Goldberg, Specht, and McOlgan choose early retirement
In a continuing effort to balance the budget, District 208 will be paying $25,000 early retirement bonuses to veteran teachers Jan Goldberg, Bruce Specht, and Kevin McOlgan at the end of this school year. The move should save the district approximately $300,000 next year.
Clarion took the time to talk with the three vets, who represent nearly 70 years of RB teaching experience, about the decision to retire, their thoughts on the current state of the school, their future plans, and more.
Jan Goldberg, Social Studies
It’s a Tuesday night and Jan Goldberg, long time teacher at RB, is prepping for the morning ahead of her. She is grading papers while the nine o’clock news is taping for her government class, and later she will read two different newspapers, also for her government class. She needs to know everything better than anyone.
Goldberg has been a teacher at RB since 1976, 36 years. Before coming to RB, Goldberg was a student teacher, and then a year later, she taught at Morton West. Ever since then, she has been teaching in the same classroom.
Since Goldberg has been at RB, a lot has changed both in the school and the people. She has seen ten different superintendents in her time here at RB. “Often times the superintendent would also act as the principal, and often times not. Sometimes they were the same or they were different,” she said.
Goldberg has also noticed changes in the student body, although she knows that kids will be kids. “I don’t think the kids have changed that much, teenagers usually have the same set of problems. Also, the clothes are a little scuzzier. So styles have changed,” she said.
Goldberg currently teaches two government classes, both AP and regular. She also teaches Urban Studies, and regular American Studies. Goldberg has been teaching Sociology on and off, but not this current semester.
With all the classes that Goldberg is teaching this year, she has a pretty busy day. “A typical school day for me is really busy. I end up seeing about 160 students throughout the day, and most of them are seniors. I have four preps, handouts, reading two newspapers for government, taping the news for government, and in my free time I grade papers. I do lots of prep at school and grading at home,” she said.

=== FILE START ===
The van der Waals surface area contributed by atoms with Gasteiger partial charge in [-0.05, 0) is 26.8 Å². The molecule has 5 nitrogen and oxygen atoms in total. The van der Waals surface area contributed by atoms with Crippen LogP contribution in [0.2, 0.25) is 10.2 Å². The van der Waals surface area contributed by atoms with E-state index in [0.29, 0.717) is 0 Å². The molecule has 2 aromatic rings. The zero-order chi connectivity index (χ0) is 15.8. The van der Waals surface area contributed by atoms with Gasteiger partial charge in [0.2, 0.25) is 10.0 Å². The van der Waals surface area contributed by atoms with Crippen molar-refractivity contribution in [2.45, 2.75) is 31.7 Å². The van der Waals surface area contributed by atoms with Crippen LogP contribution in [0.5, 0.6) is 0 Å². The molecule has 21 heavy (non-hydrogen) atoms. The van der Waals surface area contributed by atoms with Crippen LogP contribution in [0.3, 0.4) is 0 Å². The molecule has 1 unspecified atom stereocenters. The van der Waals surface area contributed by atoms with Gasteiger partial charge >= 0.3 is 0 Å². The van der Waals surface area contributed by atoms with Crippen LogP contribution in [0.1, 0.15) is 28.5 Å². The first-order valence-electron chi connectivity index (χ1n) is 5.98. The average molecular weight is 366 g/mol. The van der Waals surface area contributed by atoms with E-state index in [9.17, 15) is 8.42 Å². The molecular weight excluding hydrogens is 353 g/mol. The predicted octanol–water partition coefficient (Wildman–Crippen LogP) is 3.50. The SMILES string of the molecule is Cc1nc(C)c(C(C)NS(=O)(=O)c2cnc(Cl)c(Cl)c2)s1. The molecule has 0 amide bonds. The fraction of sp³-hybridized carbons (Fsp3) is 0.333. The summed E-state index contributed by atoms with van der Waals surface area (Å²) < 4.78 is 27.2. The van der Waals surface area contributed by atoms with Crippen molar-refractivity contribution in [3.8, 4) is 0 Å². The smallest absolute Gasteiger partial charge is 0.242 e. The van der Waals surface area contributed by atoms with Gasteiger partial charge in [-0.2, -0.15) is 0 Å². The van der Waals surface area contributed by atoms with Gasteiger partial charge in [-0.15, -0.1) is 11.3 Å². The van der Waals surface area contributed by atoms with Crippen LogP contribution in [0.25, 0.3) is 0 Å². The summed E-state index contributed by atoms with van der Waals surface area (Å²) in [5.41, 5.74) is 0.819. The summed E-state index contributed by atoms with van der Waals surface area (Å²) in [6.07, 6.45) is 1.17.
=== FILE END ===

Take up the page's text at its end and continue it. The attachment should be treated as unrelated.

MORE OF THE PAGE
Goldberg has many things that she likes about RB, but her favorite aspect of RB has been interacting with students. “They ask me the most interesting questions. What I love most is when I actually hear from a former student of mine. I receive real letters, e-mails and visits and they all make me feel really good, especially when I hear how what I’ve taught them is being applied into their real lives,” she said.
Her second favorite part about RB is that she can teach what she wants. “The administration leaves me alone-not all schools do that, they micromanage you. I’m not good with being micromanaged. I might get a general outline as to what I need to teach, but I pretty much get to teach what I want,” she said.
Through all the great memories at RB, Goldberg shared one in particular. “It was March 19, 2003-the night my mother died- and some students chose to go downtown and protest the war instead of going home. Five students were arrested- I was so proud of them- and made national history. These protests definitely had something to do with ending the war,” she said.
Bruce Specht, Applied Arts
It’s seven a.m. and Bruce Specht is preparing for his first class, Consumer Economics. Specht has to plan out the lessons for each class, grade papers for certain classes, and help out any students that come in early seeking his guidance.
Specht has been teaching at RB for 15 years. Since then, a lot has changed for him. “I personally changed. I enjoyed getting to know all of the teachers here. Not only have I grown from this, but I can see that the students have as well,” he said. RB’s recent renovation also affected him particularly. He said, “The auto department was completely remodeled. That was a big change; it was nice.”
Specht has five different classes that he teaches at RB, so his day is quite busy. “At seven a.m. I start to prepare for my first two classes. First hour I teach Consumer Economics, second is more planning, third is Exploring Technology, fourth is another Consumer Economics class, fifth is more planning, sixth is Intro to Automotive, and seventh is Advanced Auto.” However, his day does not end there, “I sometimes will stay later, after school, if a student is still working on his/her project,” he said.
While working at RB, Specht has enjoyed many things about the school environment. “I enjoy working with the kids. I also enjoy when I hear back from a student and they tell me about how they apply the concepts I’ve taught them to their real lives. It’s really rewarding for me,” he said.
Specht has been around long enough to experience many historical events while he has been teaching at this school. “The most memorable, historical event that I remember would have to be 9/11. It was a terrible day in our country’s history, it will live in infamy,” he said.
Kevin McOlgan, Fine Arts